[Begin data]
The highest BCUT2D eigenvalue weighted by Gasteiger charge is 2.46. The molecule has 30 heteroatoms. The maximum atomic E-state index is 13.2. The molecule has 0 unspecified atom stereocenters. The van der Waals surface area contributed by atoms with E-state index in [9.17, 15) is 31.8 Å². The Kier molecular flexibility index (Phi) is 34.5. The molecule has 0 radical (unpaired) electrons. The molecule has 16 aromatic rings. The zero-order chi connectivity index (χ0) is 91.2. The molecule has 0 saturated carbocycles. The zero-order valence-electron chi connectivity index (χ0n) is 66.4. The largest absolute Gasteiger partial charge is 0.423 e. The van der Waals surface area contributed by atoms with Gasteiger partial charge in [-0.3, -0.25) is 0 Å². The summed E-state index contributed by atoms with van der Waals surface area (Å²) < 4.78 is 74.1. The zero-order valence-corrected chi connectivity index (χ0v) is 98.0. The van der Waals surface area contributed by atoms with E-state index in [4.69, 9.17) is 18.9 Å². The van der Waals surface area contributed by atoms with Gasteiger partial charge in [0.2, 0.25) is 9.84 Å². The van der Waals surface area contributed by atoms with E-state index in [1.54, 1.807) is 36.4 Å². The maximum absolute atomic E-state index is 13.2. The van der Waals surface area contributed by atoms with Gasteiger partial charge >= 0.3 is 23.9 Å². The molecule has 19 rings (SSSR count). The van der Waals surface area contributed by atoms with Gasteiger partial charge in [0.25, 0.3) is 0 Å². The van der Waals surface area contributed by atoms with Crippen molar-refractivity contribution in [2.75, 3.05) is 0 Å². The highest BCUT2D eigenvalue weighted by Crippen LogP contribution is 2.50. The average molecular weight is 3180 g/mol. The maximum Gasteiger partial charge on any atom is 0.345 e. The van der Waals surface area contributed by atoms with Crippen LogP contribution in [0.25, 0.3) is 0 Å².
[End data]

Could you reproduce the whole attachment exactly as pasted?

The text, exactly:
The highest BCUT2D eigenvalue weighted by Gasteiger charge is 2.46. The molecule has 30 heteroatoms. The maximum atomic E-state index is 13.2. The molecule has 0 unspecified atom stereocenters. The van der Waals surface area contributed by atoms with E-state index in [9.17, 15) is 31.8 Å². The Kier molecular flexibility index (Phi) is 34.5. The molecule has 0 radical (unpaired) electrons. The molecule has 16 aromatic rings. The zero-order chi connectivity index (χ0) is 91.2. The molecule has 0 saturated carbocycles. The zero-order valence-electron chi connectivity index (χ0n) is 66.4. The largest absolute Gasteiger partial charge is 0.423 e. The van der Waals surface area contributed by atoms with Gasteiger partial charge in [-0.3, -0.25) is 0 Å². The summed E-state index contributed by atoms with van der Waals surface area (Å²) < 4.78 is 74.1. The zero-order valence-corrected chi connectivity index (χ0v) is 98.0. The van der Waals surface area contributed by atoms with E-state index in [4.69, 9.17) is 18.9 Å². The van der Waals surface area contributed by atoms with Gasteiger partial charge in [0.2, 0.25) is 9.84 Å². The van der Waals surface area contributed by atoms with E-state index in [1.54, 1.807) is 36.4 Å². The maximum absolute atomic E-state index is 13.2. The van der Waals surface area contributed by atoms with Gasteiger partial charge >= 0.3 is 23.9 Å². The molecule has 19 rings (SSSR count). The van der Waals surface area contributed by atoms with Gasteiger partial charge in [0.25, 0.3) is 0 Å². The van der Waals surface area contributed by atoms with Crippen molar-refractivity contribution in [2.75, 3.05) is 0 Å². The highest BCUT2D eigenvalue weighted by Crippen LogP contribution is 2.50. The average molecular weight is 3180 g/mol. The maximum Gasteiger partial charge on any atom is 0.345 e. The van der Waals surface area contributed by atoms with Crippen LogP contribution in [0.25, 0.3) is 0 Å².